Mechanic’s Liens: Traps for the Unwary

Planning on buying real estate? Or providing labor, equipment or services to improve real estate? Or hiring contractors for a commercial property? Then you are advised to understand how mechanic’s liens work.

Mechanics liens secure payment for contractors, material suppliers and laborers providing products or services for real estate improvements.

“Improvement” means constructing, altering or demolishing a building, doing work on a bridge, an oil well or on fixtures inside a building.

A contractor, supplier or laborer needs to know or keep track of:

  • Who owns the job.
  • Who is financing the job.
  • When first work (or first delivery of materials) was done.
  • The timing of necessary filings.

A real estate owner needs to know:

  • Who may file a lien.
  • When the deadline to file a lien expires.
  • When an already filed lien expires.
  • Where the right to lien is in dispute, how to “force the issue.”

A potential buyer for real estate needs to know:

  • Do any liens presently affect the property?
  • Has any work recently been done on the property which might give rise to liens?

To perfect lien rights, specific actions are required. When the typical commercial project begins (i.e., a nonresidential and non-oil and gas project), the owner is obliged to post and record a notice of commencement in the county where the project is located before the first work is performed. This describes the project, identifies the contractor and lists banks providing financing, giving subcontractors and suppliers information they would need to assert a lien, if necessary. If an owner fails to do so, subs and suppliers may make demand, giving the owner 10 days to file the notice. Failure to respond means the time for filing liens is extended, so an owner should always file the notice. A bank providing financing can also file the notice of commencement.

An owner who has hired a general contractor needs to know the identity of subcontractors and whether they are being paid. To that end, subs and suppliers are obliged to file a notice of furnishing within 21 days of initially providing work or supplies. If a sub or supplier misses the deadline, lien rights only extend back to work or materials provided within 21 days. Failure to file at all means lien rights are lost.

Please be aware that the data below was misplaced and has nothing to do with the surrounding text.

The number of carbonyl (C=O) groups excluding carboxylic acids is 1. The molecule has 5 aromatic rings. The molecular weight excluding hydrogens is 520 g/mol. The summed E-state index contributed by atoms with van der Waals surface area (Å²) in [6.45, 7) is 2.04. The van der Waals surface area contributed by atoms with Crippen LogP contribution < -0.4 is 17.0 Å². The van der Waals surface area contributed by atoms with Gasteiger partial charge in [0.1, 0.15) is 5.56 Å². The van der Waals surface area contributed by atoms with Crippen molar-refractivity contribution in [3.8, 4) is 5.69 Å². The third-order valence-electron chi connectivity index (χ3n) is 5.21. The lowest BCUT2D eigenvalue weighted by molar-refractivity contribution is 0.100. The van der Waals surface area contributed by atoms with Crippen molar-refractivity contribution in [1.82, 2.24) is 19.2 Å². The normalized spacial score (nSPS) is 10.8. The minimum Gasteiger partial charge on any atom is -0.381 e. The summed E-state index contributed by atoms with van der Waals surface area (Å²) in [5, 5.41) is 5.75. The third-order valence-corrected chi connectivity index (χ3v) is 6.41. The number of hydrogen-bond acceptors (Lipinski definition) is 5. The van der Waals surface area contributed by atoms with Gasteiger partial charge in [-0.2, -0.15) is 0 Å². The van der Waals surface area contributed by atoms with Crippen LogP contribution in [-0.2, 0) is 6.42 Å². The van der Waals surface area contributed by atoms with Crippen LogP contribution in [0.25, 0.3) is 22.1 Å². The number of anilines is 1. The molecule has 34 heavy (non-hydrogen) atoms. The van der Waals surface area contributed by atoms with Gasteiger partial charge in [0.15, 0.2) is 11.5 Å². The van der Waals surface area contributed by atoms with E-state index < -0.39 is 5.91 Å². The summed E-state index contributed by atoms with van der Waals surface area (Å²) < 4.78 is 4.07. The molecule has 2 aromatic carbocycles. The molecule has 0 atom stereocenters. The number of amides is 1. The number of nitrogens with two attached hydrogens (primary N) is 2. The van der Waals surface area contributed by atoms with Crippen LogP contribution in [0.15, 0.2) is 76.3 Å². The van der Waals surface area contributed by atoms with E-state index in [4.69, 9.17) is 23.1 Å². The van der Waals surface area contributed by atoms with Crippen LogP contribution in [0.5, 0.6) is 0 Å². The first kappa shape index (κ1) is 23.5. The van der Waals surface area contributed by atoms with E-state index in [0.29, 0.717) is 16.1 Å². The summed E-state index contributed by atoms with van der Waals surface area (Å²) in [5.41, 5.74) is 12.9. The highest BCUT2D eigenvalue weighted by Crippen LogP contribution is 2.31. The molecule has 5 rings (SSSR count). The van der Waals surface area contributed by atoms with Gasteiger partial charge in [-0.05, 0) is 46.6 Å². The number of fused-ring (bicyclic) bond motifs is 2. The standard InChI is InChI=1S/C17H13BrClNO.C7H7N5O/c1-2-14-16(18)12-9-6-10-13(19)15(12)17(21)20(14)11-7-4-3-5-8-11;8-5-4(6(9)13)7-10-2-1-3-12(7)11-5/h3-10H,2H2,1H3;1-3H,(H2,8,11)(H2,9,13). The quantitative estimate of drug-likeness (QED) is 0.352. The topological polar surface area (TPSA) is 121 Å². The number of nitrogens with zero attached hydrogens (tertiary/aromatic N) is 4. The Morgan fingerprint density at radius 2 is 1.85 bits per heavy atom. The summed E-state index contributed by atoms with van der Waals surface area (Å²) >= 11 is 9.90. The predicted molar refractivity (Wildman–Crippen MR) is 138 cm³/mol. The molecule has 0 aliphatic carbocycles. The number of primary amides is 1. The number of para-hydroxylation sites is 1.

Where a sub, supplier or laborer has not been paid and where the notice of furnishing has been filed, to perfect a lien, the claimant can file in the county where the job is located a Lien Affidavit stating:

  • The name and address of the claimant.
  • The name of the owner.
  • A description of the property being liened.
  • The amount due above legal set-offs.
  • The last date work was performed, or materials furnished.

After filing, the lien claimant must then file a copy of the lien affidavit on the owner within 30 days.

The lien affidavit must be filed:

  • For one or two-family dwellings, within 60 days of last work.
  • For oil and gas well, within 120 days of last work.
  • For all other projects, within 75 days of last work.

Mechanics liens last six years. However, where the validity of a lien is disputed, an owner (or general contractor) can force the issue before then by serving on the person a filing the lien affidavit a notice to commence suit. The lien claimant must then file suit to foreclose the lien within 60 days – or lose the lien.

Someone buying real estate should in the purchase agreement secure from the seller in the representations and warranties that no work has been performed upon the property within the periods above.

Copyright 2024 The Business Journal, Youngstown, Ohio.